Sunday, 16 February 2014

Has Cancer Been Completely Misunderstood?

Instead of viewing the hallmark trait of cancer, namely, incessant proliferation, as a newly evolved trait spurned by random mutations, it would be considered the default state of the cell, having been developed a billion years ago when 'not dying' would be the first priority.  Remember, this ancestral assemblage of cells would not have had the differentiation of cell type and specialization of tissue associated with higher animals, i.e. skin, hair, claws, etc., with which to protect themselves against the environment.

Damage to the skin in animals, for instance, results in the rapid death and sloughing off these 'extra' cells, to be replaced by new healthy ones.  A still barely multicellular entity would not have this luxury, and would entrench itself within genetic traits associated with resilience, the ability to resist all manner of environmental assault, and would express a highly 'selfish' form of behavior we now consider a fundamental property of cancer.

If cancer is an ancient survival program unmasked, this does not mean that the "Mutation Theory" does not still hold some truth. Genetic damage and mutations do in fact contribute to cancer, but rather than view them as 'causing' the complex set of behaviors associated with cancer, they unmask an already existent set of genetic programs [atavism].* For instance, there are over 100 oncogenes known to exist within our DNA and are shared by a vast array of different species including the fruit fly, indicating how ancient (at least 600 million years old) and universal they are (found in most multicellular organisms).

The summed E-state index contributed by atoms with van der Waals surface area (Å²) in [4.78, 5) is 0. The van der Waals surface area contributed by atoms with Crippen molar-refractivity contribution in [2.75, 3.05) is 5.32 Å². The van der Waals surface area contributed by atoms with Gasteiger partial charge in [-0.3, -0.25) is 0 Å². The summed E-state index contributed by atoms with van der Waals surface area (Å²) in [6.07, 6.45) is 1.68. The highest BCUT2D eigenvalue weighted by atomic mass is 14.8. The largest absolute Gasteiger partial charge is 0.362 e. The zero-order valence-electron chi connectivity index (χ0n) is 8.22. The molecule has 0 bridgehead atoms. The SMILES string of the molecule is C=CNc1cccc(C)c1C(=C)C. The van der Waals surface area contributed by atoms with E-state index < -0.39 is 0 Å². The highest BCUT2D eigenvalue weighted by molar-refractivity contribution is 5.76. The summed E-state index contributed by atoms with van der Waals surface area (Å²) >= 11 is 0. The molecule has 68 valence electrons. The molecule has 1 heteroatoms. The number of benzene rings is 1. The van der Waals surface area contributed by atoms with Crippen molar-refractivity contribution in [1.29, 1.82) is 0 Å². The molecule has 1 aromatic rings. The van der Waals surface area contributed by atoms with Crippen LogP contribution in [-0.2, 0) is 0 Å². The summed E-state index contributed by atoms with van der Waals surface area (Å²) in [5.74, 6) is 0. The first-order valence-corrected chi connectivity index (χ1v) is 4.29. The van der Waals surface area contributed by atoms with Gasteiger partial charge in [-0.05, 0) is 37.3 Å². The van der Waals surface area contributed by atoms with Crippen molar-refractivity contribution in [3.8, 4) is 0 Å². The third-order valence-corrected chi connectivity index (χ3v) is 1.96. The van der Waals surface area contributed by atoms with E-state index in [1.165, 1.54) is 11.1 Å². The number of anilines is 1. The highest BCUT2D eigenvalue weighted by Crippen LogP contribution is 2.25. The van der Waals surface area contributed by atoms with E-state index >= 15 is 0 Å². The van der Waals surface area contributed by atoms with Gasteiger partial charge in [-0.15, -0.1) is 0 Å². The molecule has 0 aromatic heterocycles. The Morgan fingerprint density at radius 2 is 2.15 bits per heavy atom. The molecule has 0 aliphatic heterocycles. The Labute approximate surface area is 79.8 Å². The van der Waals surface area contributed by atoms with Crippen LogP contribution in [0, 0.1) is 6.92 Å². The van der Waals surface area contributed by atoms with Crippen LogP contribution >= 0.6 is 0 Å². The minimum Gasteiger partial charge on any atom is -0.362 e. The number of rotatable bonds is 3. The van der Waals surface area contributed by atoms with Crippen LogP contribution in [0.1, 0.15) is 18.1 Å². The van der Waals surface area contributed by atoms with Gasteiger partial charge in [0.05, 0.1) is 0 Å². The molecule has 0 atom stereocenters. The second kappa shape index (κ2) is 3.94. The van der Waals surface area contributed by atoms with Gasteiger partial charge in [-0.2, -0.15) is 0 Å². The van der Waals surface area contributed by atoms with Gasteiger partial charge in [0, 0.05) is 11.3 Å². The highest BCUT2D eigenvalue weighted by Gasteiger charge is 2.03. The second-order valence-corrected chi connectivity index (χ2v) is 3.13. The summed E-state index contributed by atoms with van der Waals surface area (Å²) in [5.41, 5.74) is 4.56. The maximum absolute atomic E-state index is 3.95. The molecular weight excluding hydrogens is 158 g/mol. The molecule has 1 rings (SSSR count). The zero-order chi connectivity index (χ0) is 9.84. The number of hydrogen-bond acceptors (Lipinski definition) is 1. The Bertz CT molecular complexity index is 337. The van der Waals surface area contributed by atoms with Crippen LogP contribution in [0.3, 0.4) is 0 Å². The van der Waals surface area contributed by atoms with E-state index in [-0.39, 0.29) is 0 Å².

Numerous studies confirm that dinosaurs had tumors. These cancer-promoting genes are normally suppressed by more recently evolved genes (Metazoa 2.0), such as tumor-suppressor genes, but when enough damage to the more recently evolved genetic overlay occurs, the system goes into "Safe Mode" and the older genetic pathways (Metazoa 1.0) are activated once more

[Posted at the SpookyWeather blog, February 16th, 2014.]

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